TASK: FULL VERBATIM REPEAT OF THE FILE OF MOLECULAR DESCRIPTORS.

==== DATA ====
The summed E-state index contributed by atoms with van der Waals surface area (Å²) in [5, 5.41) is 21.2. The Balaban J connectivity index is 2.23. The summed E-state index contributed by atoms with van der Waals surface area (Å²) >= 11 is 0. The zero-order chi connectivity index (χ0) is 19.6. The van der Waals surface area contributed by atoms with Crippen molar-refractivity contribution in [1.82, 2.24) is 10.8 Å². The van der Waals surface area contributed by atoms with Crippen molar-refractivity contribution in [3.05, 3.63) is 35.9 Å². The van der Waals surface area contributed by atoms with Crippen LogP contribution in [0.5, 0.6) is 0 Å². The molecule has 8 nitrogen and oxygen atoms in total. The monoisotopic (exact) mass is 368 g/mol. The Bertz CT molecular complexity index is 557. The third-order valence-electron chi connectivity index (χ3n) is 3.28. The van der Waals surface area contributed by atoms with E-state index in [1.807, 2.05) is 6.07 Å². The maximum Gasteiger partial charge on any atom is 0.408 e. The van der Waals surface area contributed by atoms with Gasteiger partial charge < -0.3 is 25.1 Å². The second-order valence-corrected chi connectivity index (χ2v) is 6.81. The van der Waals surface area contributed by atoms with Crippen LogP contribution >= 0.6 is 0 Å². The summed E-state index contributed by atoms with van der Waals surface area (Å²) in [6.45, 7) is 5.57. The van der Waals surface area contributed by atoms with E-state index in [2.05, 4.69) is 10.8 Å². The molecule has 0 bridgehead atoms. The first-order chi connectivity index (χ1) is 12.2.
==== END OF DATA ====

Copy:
The summed E-state index contributed by atoms with van der Waals surface area (Å²) in [5, 5.41) is 21.2. The Balaban J connectivity index is 2.23. The summed E-state index contributed by atoms with van der Waals surface area (Å²) >= 11 is 0. The zero-order chi connectivity index (χ0) is 19.6. The van der Waals surface area contributed by atoms with Crippen molar-refractivity contribution in [1.82, 2.24) is 10.8 Å². The van der Waals surface area contributed by atoms with Crippen molar-refractivity contribution in [3.05, 3.63) is 35.9 Å². The van der Waals surface area contributed by atoms with Crippen LogP contribution in [0.5, 0.6) is 0 Å². The molecule has 8 nitrogen and oxygen atoms in total. The monoisotopic (exact) mass is 368 g/mol. The Bertz CT molecular complexity index is 557. The third-order valence-electron chi connectivity index (χ3n) is 3.28. The van der Waals surface area contributed by atoms with E-state index in [1.807, 2.05) is 6.07 Å². The maximum Gasteiger partial charge on any atom is 0.408 e. The van der Waals surface area contributed by atoms with Gasteiger partial charge < -0.3 is 25.1 Å². The second-order valence-corrected chi connectivity index (χ2v) is 6.81. The van der Waals surface area contributed by atoms with Crippen LogP contribution >= 0.6 is 0 Å². The summed E-state index contributed by atoms with van der Waals surface area (Å²) in [6.45, 7) is 5.57. The van der Waals surface area contributed by atoms with E-state index in [2.05, 4.69) is 10.8 Å². The molecule has 0 bridgehead atoms. The first-order chi connectivity index (χ1) is 12.2.